The Knight Campus Graduate Internship Program (KCGIP) is an accelerated master’s program with five focus areas that combines lab and lecture content with a 9-month paid internship. We train students to be successful in the fast-paced, team-driven environment typical of the industrial or government lab setting.
Polymers are an unusual class of materials because they simultaneously exhibit both fluid and solid like behavior. Polymers play a critical part in the fields of optics, semiconductors and molecular sensors. Within the field of optics, OLED and LCD displays rely heavily on polymers as both part of the assembly and in the case of OLEDs, the functional light emitting material. Every integrated circuit (semiconductor) relies on polymers for the lithography and etching steps needed to create the patterning of the microchip. The molecular sensor used to detect traces of TNT is in fact a polymer. Students in the polymer track typically have a bachelor’s degree in Chemistry, Chemical Engineering, Polymer Science, Materials Science, Biochemistry and related disciplines. Students will earn a Master of Science in Chemistry with Emphasis in Polymer Science.
Situated at the intersection of chemistry, physics and chemical engineering, the semiconductor (microelectronics) industry enables greener, smarter, and more connected economy. The field has significant implications in society’s ability to support technology innovations and address the global energy crisis through applications in microprocessors, photovoltaics, LEDs and power transistors. For students who love to stay connected, semiconductor technology has driven advancements in the internet, 5G and IoT. And for the tech geeks who love smart technology – iPhone, Fitbit, self-driving cars- this field is ripe with opportunities. The continued success of this vast, interdisciplinary, and sophisticated yet innovative industry is deemed critical to long term US national competitiveness, which translates into impactful and well-paid job opportunities for those who choose to join this sector. Given the highly interdisciplinary nature of this track, students are recruited from multiple backgrounds including physics, chemistry, chemical engineering, materials science and electrical engineering.
This is a specialized field of chemistry, has wide spanning applications in the areas of health diagnostics, environmental monitoring, and national security. Like designing a lock for a key, each molecular sensor is designed to interact, detect and produce a measurable signal in the presence of a specific analyte. Inexpensive, user-friendly, and mass producible devices employing molecular sensors include CO detectors, glucose monitors and pregnancy tests. Advanced applications also exist for the diagnosis of COVID-19, detection of explosives and identification of air and water contaminants. Students interested in the biomedical field can apply their knowledge in the development of sensors for fluorescent imaging, drug development, pathogen detection and early detection of diseases. Students in this focal area typically have a bachelor’s degree in Chemistry, Biochemistry, Chemical Biology, Chemical Engineering and related disciplines. Students will earn a Master of Science in Chemistry with Emphasis in Molecular Sensors & Probes. Common industrial and national lab job titles and general descriptions of roles that span the consumer products, pharmaceutical, medical, life science, agricultural and defense industries are provided below.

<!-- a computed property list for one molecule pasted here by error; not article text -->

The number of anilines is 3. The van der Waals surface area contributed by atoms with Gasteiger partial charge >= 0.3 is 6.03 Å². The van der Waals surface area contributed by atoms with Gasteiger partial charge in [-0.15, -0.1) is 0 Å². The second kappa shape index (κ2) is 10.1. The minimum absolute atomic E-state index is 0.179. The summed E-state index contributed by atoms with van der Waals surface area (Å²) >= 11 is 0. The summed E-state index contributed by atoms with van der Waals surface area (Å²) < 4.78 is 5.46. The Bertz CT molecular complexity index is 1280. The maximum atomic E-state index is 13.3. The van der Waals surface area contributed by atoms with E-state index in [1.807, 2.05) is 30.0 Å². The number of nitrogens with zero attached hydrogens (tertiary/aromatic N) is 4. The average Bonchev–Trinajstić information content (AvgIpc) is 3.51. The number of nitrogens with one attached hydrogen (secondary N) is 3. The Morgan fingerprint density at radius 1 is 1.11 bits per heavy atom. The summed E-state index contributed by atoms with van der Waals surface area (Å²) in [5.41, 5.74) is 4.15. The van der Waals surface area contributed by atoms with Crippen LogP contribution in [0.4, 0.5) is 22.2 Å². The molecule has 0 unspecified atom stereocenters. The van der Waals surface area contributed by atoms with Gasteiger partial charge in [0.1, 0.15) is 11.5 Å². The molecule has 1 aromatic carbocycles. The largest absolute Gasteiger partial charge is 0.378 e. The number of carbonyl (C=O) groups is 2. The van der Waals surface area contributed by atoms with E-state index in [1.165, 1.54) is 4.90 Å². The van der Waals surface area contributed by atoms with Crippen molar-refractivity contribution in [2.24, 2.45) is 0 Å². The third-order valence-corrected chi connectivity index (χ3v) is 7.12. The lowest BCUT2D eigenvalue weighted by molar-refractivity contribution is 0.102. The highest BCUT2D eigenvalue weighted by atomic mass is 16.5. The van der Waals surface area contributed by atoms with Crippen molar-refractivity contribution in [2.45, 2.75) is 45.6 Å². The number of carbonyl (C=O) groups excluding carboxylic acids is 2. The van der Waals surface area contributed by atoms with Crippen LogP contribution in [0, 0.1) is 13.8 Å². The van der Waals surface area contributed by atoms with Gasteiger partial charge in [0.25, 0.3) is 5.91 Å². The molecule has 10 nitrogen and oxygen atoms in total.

Program Learning Outcomes
Upon successful completion of this program, students will be able to:
- Have in-depth knowledge in a main subfield of chemistry. Students will acquire this knowledge by doing advanced course work in the field, reading scientific papers, and optionally performing original research in the lab.
- Students pursuing a research master's degree will learn how to carry out independent chemistry research. Students will learn literature comprehension skills, will properly cite and reference techniques and methods, will be able to place one's research in context of the field, and will be able to communicate research results through scientific publications and presentations. Students will be able to formulate scientific hypotheses, understand the scientific method and apply it to research design, will become proficient at data gathering and interpretation, and will be able to write a research proposal. Students will pursue a research problem culminating in a written thesis that makes a significant and original contribution to the understanding of chemistry.
- Have professional development skills and knowledge. Students will attend professional meetings and make oral or poster presentations. Students will learn how to get internships in governmental labs, in industry, or in teaching. Students will learn soft skills, such as leadership, problem-solving, teamwork, communication.
- Understand and have awareness of professional, ethical and safety applications of their knowledge. Students will develop and understand the ethical and social dimension of science and the role and responsibility of chemistry for the advancement of the society. Students will learn and put into practice the expectations of responsible conduct in the professional field. Students will learn about laboratory safety and best safety practices.